Lockdown Two by Alistair Scott

6th November 2020

Lockdown two by Alastair Scott
I find the psychology of the second lockdown fascinating. In the first lockdown everyone was scared and wanted to follow government advice, this lockdown is different with bookings for the next few days up to closure way up on last week as people want to go to the pub for the last time before staying at home for a month. I suspect, or hope, therefore that when we open up again it will be with immediate pent-up demand rather than the rather timid excursions after lockdown number one.

As operators, last time we closed without a furlough scheme (or maybe there was but I didn’t notice because I was already drowning my sorrows), whereas now we have a scheme that we understand; we also have an end date (probably) for the closure period. The furlough scheme also allows us to furlough on a part-time basis, so this time we can do takeaways and any other activities where we only need our team occasionally. So, we have more tools and flexibility with which to minimise our losses.

Not all is good however. As a result of the curfew, we were planning to open up an off-licence because, as a village pub, Tesco is a ten-minute drive away. This idea is on hold until the government sees the injustice of allowing Tesco to sell alcohol and a ready meal (without VAT) while the hospitality industry cannot and has to add VAT. So, we will need to use the delivery process that allows us to sell alcohol and hot food – at what distance away does it count as a delivery?

What else are we doing this lockdown?
We are going to use the time to build things for the future that we will want to maintain as part of our new long-term operations. This is a big list and we probably won’t be able to do all of it, but it includes:

Creating a takeaway offer, an off-licence, a provider of high-class ready meals, a village shop and a coffee and bacon sandwich takeaway. Whereas we couldn’t justify any of this before, we now can, and it will be interesting to see if we can break even on this in the next four weeks. I suspect not but we will give it a go and learn how to do it well.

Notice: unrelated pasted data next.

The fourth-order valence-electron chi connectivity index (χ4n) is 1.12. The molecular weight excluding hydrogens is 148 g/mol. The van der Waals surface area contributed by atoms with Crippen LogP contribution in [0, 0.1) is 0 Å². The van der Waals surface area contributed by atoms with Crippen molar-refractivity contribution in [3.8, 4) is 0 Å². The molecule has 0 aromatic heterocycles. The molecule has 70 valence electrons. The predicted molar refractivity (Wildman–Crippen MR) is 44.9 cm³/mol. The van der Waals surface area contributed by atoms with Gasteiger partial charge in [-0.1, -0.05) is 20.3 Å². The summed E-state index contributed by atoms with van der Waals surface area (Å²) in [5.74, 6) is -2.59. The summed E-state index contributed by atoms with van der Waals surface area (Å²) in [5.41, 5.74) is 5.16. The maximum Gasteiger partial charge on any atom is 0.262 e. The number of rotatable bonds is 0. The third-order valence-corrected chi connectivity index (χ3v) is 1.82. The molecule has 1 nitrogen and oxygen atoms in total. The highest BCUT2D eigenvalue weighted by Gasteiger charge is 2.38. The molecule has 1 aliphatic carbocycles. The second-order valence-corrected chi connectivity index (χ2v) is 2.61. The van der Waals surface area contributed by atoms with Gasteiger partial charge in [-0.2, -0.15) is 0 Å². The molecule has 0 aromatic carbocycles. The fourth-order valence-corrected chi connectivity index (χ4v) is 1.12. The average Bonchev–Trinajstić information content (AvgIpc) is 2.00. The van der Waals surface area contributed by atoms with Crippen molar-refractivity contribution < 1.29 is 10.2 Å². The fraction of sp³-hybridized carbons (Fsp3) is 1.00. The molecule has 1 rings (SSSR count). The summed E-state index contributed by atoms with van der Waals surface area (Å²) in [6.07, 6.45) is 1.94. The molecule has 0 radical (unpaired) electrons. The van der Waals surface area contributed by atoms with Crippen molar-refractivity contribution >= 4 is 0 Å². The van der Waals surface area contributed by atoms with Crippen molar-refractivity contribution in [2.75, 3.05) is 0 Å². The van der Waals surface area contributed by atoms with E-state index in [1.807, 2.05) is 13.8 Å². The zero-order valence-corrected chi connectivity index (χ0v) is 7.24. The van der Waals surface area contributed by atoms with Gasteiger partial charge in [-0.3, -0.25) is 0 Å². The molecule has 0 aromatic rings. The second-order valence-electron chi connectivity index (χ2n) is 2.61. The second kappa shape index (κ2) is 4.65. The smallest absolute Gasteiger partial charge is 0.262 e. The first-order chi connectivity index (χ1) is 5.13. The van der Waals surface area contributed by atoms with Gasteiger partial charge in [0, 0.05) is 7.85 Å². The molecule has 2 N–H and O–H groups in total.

Improving our customer offer – we can get our distillery going properly, we can start on our next menu and we can re-plan what will be a weird Christmas.

We are also going to use the closure period to practise doing weddings. We think one of our biggest opportunities when the market reopens are large functions but we have never done them before, so we will get ourselves as well prepared as possible for the wedding business.

And finally, we will focus on improving operations. We will look for alternative EPOS providers, we will refine our menu specs and we need a better in-house communications tool.

We have now decided who we are going to furlough and who we won’t. We only have one member of our management teams who is not eligible for furlough, and nearly all of our staff are eligible. Because staff accrued a lot of holiday during Eat Out To Help Out, we are also going to ask staff to take all their holiday, including holiday that will be earned in December, during the lockdown period.

But the big question remains about whether we will get to reopen in a month from now. I have a personal belief the government has, yet again, suffered from the law of unintended consequences, and this will now be combined with high levels of civil disobedience. The consequence of the curfew has been (in my view) that people have migrated to the home where there is no supervision and social distancing has been more poorly observed than in supervised premises. The consequence of this lockdown could be the same, with even more socialising in the home and, as a result, far less dramatic reduction in virus cases.

I would love to see the government being brave enough to reverse the decision to restrict hospitality, and instead ban socialising in the home but allow supervised socialising in the hospitality world. That would get the industry going again and I hope achieve a better result.

So, here’s hoping that we are able to reopen without a curfew in early December, and able to give our customers the Christmas they want and deserve.
Alastair Scott runs Malvern Inns, a small chain of pubs with bedrooms, and is also chief executive of S4labour

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